Over the last 10 days or so Microsoft has released beta versions of two of our forth coming products: Visual Studio “Orcas” is now Beta 1 and Windows Server “Longhorn” is now Beta 3. This is probably old news to anyone reading this blog, but I thought I would post a little blurb about each one and share a story with you.

Visual Studio “Orcas” will support the next major version of the .NET Framework (which looks to be called 3.5), but I think the more significant story with it is that it will be the first upgrade to Visual Studio since .NET Framework 3.0 was released. This means that we will be getting a native designer for WPF (it is code named “Cider”) and more native integration with the other 3 components of .NET 3.0. It is also the first version of Visual Studio since the AJAX libraries were released and we will see a lot of love for web developers in this release, including my favorite feature JavaScript Intellesense. You can get it at http://msdn2.microsoft.com/en-us/vstudio/aa700831.aspx

Windows Server “Longhorn” is the server edition of the Vista operating system. It comes with a ton of new features that are too long to list, but you can read about the high points here. I am most excited about some of the cool features for developers that are included with this release. IIS7 is a total re-write of the web server and helps deliver on the original vision of ASP.NET (ASP.NET worked in IIS 5 and IIS 6, but it always felt like an add-on and often required you to make setting changes in 2 places). Now we get true XCOPY deployment of our web sites, including the configuration information. You can get it at http://www.microsoft.com/getbeta3.

Note: This month’s Devcares program is about IIS7 and I will be attending the one in Brookfield, WI today (as an audience member, not a presenter). Say hello if you are there.

My Story

The last time that Microsoft released an operating system Beta and a development environment Beta about the same time was the summer of 2001. Windows Whistler (now known as XP) was the operating system and Visual Studio .NET 2002 was the development environment (I can’t remember which beta numbers it was). I installed both of them on my laptop. Not my “test” laptop, not my “second” laptop and not my “spare” laptop. And no it was not on a second hard drive. I took my primary machine that I used day in and day out and slammed beta software on it. Oh, did I mention that I was a consultant working at a client site on a major project?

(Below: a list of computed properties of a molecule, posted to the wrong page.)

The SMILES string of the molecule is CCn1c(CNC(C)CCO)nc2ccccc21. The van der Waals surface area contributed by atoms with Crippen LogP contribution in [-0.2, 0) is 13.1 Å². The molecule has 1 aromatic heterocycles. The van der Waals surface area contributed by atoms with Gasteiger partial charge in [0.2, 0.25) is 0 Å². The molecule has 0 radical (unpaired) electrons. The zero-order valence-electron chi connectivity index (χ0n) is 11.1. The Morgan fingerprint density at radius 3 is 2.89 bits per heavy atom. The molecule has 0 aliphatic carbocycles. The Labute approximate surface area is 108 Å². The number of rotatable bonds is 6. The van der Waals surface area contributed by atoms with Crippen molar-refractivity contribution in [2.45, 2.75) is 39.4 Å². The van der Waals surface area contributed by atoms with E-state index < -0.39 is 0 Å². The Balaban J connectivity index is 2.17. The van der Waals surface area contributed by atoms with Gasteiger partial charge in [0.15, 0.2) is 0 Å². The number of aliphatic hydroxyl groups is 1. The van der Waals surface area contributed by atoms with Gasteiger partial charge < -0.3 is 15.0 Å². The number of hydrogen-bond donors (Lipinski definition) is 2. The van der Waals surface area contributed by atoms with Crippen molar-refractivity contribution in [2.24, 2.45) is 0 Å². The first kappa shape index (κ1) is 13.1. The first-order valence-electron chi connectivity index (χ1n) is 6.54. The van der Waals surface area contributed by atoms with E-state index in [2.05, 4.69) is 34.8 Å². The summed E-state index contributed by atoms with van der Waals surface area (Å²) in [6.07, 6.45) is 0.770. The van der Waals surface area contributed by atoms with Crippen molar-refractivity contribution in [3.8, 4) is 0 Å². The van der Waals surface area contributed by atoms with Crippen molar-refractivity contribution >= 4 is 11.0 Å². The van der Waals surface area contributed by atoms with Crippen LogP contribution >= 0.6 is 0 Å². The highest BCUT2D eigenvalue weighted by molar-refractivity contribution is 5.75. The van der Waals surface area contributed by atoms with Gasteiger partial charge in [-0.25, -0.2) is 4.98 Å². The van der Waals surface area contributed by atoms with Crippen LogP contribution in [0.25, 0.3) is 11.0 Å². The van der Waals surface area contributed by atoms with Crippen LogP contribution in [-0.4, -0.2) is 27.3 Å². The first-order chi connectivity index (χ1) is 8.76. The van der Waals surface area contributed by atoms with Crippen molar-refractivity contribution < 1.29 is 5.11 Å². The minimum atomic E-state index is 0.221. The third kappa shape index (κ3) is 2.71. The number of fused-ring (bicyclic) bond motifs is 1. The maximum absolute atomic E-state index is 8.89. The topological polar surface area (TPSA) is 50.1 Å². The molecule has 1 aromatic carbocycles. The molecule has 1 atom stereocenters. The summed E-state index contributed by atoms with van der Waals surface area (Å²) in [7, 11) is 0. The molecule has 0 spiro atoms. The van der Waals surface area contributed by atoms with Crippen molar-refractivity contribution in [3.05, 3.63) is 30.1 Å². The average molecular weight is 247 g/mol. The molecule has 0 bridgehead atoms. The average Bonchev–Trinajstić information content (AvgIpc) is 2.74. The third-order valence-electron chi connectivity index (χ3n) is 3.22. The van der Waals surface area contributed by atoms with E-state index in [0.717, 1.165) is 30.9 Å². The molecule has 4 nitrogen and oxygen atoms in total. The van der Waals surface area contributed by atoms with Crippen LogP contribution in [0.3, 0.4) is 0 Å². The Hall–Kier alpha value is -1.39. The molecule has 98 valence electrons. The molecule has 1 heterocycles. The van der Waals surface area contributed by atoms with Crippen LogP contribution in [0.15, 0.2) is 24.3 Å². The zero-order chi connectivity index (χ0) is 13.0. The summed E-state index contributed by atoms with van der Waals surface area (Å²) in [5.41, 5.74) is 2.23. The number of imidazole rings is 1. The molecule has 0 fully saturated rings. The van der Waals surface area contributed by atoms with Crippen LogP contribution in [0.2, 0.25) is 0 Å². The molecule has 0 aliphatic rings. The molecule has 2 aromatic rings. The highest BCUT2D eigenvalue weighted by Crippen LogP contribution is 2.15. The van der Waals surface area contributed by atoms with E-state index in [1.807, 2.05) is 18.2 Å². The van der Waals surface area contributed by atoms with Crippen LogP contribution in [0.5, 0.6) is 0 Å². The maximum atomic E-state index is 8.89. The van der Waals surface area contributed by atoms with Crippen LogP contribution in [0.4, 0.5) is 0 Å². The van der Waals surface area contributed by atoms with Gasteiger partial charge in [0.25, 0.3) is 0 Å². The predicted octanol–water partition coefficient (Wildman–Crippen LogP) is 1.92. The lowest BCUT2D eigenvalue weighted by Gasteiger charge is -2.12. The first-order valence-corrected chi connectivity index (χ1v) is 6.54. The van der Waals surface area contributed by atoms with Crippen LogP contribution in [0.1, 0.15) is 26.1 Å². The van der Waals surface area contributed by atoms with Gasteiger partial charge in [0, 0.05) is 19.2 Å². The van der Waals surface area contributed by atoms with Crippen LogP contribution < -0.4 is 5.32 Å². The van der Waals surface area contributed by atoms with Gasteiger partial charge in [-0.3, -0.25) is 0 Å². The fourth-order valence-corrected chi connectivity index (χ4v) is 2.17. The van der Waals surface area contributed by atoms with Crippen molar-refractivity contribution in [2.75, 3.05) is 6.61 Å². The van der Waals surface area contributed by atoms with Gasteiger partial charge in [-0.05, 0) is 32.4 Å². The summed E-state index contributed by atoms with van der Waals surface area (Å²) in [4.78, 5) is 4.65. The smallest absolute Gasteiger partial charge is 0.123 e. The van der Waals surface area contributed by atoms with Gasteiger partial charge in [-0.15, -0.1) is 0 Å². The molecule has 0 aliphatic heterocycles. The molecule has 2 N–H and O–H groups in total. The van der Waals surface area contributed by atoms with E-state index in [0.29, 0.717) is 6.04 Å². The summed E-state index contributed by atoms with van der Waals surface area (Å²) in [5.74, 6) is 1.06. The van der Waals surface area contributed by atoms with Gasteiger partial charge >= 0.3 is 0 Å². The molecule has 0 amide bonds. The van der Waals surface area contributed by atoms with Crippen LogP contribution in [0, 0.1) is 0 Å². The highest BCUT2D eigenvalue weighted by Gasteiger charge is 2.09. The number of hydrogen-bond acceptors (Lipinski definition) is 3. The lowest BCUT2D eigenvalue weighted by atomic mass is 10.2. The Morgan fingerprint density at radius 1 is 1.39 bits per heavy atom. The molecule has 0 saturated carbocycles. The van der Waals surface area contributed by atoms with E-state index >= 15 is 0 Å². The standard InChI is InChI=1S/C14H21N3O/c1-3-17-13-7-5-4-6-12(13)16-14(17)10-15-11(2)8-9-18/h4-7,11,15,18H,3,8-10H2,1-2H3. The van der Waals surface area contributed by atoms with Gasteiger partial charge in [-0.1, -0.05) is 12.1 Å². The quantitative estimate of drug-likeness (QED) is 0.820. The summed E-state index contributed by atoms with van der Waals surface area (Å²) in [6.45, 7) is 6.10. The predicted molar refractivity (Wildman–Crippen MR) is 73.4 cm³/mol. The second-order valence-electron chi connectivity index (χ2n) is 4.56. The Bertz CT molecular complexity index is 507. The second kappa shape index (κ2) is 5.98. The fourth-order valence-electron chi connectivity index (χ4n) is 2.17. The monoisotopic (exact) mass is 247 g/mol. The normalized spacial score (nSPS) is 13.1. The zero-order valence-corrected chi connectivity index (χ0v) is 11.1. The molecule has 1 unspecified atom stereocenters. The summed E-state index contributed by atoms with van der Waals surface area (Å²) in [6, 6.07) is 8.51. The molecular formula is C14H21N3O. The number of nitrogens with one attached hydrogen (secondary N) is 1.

I got away with it. I am not quite sure how, but I never had a problem running the Beta / Beta combination. I also never got caught by the IT guys at the consulting company that I worked for or the IT guys at my client site (there would have been hell to pay from either group had they found out). To be fair we were doing “to be” proof of concept work at the time and we were looking at .NET as the strategic platform for the client. The client was trying to make a major leap forward and we wanted to have a clear path into .NET as part of that leap. That was going to be my excuse if I ever got caught.

I am the only person that I have ever met to have gotten away with running Beta software so cleanly. I have met plenty of people with horror stories about what Beta software did to them when they put it on production (or everyday) machines. I still feel sorry for the presenter that I saw years ago running the Beta of Windows 2003 on his Dell laptop. Evidently the “FUNCTION - F7” combination that would allow his laptop to send video to the projector was not implemented yet. He wound up giving his demo in notepad.

Don’t do what I did. When I pulled my stunt we did not really have Virtual Machines yet (VMWare had released a version, but few people had heard of it and it was expensive as all get out). Extra hard drives were also expensive. I think I can buy a whole machine now with what a second hard drive for an IBM Thinkpad cost then. Orcas is available was a downloadable VHD image - you don’t even have to set it up! I recommend running it on a VPC or a second machines / hard drive.